Producer Ada Solomon, whose credits include Cãlin Peter Netzer’s Berlin Golden Bear winner “Child’s Pose,” Radu Jude’s Berlin Silver Bear winner “Aferim!” and Maren Ade’s Oscar-nominated “Toni Erdmann,” has announced new projects from Jude and Ivana Mladenovic, whose debut feature “Soldiers. Story from Ferentari” premiered in Toronto in 2017.
Jude’s “Uppercase Print” (pictured) is an adaptation of a documentary play by Gianina Cărbunariu that interweaves two narrative strands. One is the true story of Mugur Călinescu, a Romanian teenager who wrote graffiti messages of protest against the regime of dictator Nicolae Ceaușescu and was subsequently apprehended, interrogated, and ultimately crushed by the secret police. The other story uses archival footage from the public broadcaster to depict everyday life in Romania in the 1980s.
Solomon said the film will celebrate the “unknown heroes of the Communist era,” using a cinematic method to reveal the brutal mechanisms of repression by juxtaposing “secret vs. public, personal vs. collective, small-scale heroism vs. general submissiveness.”
She added: “With the 30th anniversary of the fall of Communism, I think this is the right time to bring an homage to the heroes of the time, and a perfect occasion to reveal in a cinematic way the treasure of the Romanian Public Television archive.”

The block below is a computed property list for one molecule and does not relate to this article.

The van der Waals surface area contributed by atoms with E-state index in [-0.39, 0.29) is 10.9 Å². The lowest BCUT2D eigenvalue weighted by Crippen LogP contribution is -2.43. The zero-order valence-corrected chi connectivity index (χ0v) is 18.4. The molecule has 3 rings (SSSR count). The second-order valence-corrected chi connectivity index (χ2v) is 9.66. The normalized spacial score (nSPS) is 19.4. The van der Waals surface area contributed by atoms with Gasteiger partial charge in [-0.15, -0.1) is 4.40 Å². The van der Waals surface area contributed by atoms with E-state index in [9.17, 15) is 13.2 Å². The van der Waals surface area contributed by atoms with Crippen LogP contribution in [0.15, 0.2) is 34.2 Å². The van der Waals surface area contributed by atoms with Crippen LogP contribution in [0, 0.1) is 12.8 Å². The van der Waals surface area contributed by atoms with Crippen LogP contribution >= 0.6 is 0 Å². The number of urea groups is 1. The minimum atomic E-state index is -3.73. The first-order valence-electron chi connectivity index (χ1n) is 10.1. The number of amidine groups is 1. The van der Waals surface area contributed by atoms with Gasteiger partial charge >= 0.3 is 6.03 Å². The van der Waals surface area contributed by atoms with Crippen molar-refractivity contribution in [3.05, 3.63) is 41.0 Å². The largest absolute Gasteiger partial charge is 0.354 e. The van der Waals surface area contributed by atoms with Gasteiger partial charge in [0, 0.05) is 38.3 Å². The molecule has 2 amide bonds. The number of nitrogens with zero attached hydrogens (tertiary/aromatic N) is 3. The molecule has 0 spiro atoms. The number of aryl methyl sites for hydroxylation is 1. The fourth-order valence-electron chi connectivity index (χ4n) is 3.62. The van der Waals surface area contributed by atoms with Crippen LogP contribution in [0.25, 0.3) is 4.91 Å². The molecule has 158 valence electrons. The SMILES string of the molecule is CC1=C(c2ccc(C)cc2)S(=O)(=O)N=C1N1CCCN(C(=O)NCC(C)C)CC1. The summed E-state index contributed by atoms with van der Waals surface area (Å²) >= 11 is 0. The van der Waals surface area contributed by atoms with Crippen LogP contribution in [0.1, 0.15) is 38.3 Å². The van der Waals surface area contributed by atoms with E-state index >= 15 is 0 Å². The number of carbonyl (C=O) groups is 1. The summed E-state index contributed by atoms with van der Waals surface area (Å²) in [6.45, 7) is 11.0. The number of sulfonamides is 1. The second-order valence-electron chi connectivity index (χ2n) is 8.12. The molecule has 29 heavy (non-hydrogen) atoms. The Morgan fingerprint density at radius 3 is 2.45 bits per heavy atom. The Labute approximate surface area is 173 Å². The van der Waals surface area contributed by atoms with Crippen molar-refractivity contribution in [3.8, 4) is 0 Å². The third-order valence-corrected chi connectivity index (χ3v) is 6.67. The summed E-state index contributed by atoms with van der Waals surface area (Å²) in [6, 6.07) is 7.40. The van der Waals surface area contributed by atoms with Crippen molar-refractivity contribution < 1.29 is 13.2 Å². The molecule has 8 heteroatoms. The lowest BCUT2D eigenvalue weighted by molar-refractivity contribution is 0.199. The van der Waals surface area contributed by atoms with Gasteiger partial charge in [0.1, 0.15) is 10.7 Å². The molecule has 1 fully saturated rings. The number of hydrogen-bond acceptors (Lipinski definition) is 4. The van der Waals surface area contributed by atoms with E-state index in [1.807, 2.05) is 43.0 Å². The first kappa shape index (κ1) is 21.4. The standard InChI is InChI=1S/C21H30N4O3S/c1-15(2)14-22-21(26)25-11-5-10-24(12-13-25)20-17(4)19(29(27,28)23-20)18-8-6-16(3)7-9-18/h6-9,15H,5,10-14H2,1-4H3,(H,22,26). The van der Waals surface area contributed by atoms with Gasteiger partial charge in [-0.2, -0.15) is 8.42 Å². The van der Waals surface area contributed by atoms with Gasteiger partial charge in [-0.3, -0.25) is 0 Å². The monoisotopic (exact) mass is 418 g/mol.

The film is a microFILM production in co-production with Romanian public broadcaster Televiziunea Română and HiFilm, in association with nomada.solo, and with the support of the Romanian CNC, the Creative Europe – Media Program, Dr. Oetker, Covalact, Mediacom, and Zenith Media Communications. The script is written by Cărbunariu and Jude, with Marius Panduru attached as DoP. It stars Bogdan Zamfir, Șerban Lazarovici, Șerban Pavlu, and Ioana Iacob.
“Ivana the Terrible” is the follow-up to Mladenovic’s critically acclaimed “Soldiers.” It’s based on the true story of a crisis that took place in the summer of 2017 in the life of Mladenovic, a Serbian-born director living in Romania. The film started as an independent project in which the original protagonists, including the filmmaker’s friends and family, were invited to re-live the events of that summer as fictional characters on camera. They rehearsed for months, performing their actual selves in the form of on-screen roles, so that a creative process that began almost as a form of therapy became a film.
“Ivana Mladenovic is one of the most interesting voices of the new-new Romanian cinema, her background in both Serbian and Romanian culture being only one of her strengths,” said Solomon. “In the same time this very personal film is showing the impossibility to choose between the two or to find the right balance. It is a film about longing and (non-)belonging, a film about enlightening and darkness, a film about thunderstorms.”
The film is a co-production between Solomon’s microFILM and Serbia’s Dunav’84, in association with nomada.solo and Mai Mult Verde, with the support of the Romanian CNC, Televiziunea Română, Hollywood Multiplex, and United Romanian Breweries. It’s co-written by Mladenovic and Adrian Schiop and stars Mladenovic, Gorana Mladenovic, Miodrag Mladenovic, Luka Gramic, Kosta Mladenovic, Zivka Sorejevic, Andrei Dinescu, and Anca Pop. Carmen Tofeni is attached as DoP.
Both films are currently in post-production, with an eye toward an early 2020 release. Solomon is in discussions for world sales rights for each film.
Solomon’s slate also includes “Fools” from Polish director Tomasz Wasilewski, winner of Berlin’s Silver Bear with “United States of Love.” “Fools” is lead produced by Ewa Puszczynska, whose credits include Pawel Pawlikowski’s Oscar-winner “Ida” and his Oscar nominated “Cold War.”